Meet Abigail Howarth.
This 18 year-old science student has been banned from applying for a training programme with the Environment Agency because she is white and English. The recruitment agency handling the scheme told Abigail Howarth, 18, that there was no point in her submitting an application because of her ethnic background. But bizarrely she could have applied if she had been white and Welsh, Scottish or Irish.
Abigail applied to a job from an advert in her local paper, which made no mention of the ban on white English applicants, merely noting that candidates from ethnic minorities, such as "Asian, Indian' and "White Other, e.g. Irish, Welsh, Scottish', were encouraged to put themselves forward. Three days later, the recruitment officer, Bola Odusi, replied:
She had this to say,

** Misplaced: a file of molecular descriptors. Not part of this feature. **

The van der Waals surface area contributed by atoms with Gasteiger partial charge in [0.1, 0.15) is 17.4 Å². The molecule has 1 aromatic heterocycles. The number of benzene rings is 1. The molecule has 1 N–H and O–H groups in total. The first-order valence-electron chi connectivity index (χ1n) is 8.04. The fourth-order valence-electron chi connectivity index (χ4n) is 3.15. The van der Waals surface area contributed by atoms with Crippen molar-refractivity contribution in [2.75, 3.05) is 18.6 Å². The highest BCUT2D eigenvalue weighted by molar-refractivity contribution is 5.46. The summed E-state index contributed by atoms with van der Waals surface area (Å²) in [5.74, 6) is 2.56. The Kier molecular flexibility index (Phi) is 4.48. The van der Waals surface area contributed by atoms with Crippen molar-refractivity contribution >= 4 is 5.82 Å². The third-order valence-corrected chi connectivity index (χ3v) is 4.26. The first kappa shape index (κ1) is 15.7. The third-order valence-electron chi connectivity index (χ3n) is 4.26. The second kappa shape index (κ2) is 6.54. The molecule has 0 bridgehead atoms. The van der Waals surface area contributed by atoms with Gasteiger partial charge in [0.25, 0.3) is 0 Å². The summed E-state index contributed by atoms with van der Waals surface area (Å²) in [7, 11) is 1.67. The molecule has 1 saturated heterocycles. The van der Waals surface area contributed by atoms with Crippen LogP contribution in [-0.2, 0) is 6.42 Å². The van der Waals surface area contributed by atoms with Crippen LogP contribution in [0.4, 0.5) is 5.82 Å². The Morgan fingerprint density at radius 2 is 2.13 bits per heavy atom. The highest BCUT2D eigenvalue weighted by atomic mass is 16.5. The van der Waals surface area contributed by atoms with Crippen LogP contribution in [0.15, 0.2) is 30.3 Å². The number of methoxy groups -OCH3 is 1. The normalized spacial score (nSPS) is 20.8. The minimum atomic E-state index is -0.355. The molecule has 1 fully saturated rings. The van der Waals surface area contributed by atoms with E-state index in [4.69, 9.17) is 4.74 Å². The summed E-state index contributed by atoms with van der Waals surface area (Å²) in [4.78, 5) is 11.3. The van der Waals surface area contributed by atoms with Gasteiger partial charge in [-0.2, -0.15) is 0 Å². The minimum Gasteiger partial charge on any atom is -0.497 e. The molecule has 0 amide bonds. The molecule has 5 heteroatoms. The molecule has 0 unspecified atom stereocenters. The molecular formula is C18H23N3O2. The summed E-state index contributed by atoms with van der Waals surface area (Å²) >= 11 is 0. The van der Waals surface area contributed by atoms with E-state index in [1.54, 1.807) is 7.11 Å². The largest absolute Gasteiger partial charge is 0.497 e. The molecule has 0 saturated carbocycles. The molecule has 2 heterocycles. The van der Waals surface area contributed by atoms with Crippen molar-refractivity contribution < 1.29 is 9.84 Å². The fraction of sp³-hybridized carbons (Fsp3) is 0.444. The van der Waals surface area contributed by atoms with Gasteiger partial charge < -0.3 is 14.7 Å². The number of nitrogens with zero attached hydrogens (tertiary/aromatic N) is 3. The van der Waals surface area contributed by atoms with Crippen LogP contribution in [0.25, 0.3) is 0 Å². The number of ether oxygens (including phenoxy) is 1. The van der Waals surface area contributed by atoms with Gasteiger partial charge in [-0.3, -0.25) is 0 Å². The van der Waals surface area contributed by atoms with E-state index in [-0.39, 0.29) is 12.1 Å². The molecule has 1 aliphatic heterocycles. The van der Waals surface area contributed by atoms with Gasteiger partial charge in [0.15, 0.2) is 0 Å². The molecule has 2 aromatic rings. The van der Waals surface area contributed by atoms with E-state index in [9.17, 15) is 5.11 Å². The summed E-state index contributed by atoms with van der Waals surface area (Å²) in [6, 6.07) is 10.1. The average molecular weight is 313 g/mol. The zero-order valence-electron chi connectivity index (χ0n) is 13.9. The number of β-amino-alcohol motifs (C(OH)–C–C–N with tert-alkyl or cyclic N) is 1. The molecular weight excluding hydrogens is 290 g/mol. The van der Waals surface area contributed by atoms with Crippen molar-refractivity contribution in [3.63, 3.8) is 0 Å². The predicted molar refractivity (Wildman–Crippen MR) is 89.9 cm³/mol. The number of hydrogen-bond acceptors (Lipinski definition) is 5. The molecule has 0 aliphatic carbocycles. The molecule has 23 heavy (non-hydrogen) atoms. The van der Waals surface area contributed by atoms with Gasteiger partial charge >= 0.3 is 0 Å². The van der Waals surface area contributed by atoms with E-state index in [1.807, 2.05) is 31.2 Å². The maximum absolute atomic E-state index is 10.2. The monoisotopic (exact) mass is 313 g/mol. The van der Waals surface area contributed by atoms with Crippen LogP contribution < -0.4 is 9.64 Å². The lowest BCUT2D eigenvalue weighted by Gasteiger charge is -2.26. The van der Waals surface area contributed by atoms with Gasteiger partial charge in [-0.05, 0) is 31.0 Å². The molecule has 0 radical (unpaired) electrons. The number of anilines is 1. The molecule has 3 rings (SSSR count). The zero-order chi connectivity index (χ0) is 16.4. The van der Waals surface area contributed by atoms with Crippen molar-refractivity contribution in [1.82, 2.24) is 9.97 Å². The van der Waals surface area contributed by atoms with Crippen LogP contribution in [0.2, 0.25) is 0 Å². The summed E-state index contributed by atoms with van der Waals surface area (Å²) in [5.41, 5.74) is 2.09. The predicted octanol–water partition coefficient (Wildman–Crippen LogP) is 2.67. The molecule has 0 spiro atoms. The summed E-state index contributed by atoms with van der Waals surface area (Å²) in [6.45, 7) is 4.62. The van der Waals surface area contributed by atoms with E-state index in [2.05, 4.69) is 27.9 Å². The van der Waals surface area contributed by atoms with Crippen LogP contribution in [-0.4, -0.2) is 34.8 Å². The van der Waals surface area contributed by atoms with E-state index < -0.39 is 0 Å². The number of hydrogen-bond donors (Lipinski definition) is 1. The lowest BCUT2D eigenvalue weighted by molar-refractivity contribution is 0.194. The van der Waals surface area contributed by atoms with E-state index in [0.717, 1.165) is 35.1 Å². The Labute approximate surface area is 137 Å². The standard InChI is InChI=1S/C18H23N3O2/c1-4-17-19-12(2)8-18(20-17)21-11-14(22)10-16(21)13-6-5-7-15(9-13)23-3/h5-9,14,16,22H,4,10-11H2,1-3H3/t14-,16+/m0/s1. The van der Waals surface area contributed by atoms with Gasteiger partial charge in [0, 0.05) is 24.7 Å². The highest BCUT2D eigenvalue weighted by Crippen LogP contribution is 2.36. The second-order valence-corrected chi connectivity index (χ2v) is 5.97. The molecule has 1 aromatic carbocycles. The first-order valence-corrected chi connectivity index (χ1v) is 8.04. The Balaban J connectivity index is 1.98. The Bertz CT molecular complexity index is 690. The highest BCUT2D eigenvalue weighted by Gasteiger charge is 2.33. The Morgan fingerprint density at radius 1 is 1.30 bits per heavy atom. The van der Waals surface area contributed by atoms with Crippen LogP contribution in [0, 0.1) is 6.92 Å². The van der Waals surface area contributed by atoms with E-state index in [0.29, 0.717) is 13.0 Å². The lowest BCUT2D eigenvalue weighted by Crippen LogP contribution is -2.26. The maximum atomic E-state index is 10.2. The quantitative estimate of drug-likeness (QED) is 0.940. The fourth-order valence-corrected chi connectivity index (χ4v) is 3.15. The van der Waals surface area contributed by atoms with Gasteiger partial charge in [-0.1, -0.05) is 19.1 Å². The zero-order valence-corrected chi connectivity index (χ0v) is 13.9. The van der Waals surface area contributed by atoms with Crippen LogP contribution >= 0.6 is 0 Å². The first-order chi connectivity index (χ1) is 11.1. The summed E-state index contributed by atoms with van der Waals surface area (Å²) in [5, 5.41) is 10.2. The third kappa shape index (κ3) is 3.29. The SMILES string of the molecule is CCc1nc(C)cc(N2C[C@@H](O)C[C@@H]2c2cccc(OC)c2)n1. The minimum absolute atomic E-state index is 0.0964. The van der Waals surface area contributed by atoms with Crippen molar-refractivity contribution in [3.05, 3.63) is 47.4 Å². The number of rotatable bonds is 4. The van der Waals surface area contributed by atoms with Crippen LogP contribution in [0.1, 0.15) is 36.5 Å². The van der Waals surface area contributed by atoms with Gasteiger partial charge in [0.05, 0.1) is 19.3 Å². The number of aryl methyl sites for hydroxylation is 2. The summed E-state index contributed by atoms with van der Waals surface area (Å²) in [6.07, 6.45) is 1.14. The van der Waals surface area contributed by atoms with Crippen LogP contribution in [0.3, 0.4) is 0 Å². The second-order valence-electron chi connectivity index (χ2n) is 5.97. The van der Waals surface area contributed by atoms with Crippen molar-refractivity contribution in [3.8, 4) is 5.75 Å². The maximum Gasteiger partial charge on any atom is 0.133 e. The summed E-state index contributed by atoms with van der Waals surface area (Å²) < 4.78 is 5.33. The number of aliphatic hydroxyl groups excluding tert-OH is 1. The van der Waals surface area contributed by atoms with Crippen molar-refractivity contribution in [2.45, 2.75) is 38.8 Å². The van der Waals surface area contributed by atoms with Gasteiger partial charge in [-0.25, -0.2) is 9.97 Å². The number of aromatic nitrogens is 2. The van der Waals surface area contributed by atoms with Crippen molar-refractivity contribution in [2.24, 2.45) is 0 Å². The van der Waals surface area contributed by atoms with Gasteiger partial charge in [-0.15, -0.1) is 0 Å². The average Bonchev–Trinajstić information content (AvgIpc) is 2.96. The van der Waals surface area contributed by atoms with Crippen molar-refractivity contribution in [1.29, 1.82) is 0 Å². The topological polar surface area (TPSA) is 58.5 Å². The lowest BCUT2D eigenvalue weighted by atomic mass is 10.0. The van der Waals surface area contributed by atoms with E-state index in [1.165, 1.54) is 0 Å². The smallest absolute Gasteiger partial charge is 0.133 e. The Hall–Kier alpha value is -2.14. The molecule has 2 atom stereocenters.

"I would not have minded had I been beaten for the position by somebody better able than me."
The Environment Agency says 387 of its 12,000 workers claim BME (Black and Minority Ethnic) status. A spokesman added: "The Commission for Racial Equality has confirmed we are acting legally."
Positive discrimination is wrong. It undermines the self-esteem of those minorities who have jobs at the Environment Agency and it fosters resentment amongst non-minorities. It also leads to a drop in productivity as the best workers are barred from a job.
How did this become legal?
This opportunity to feature a lovely English girl via Wat Tyler. Tim Worstall adds his own thoughts on Abigail.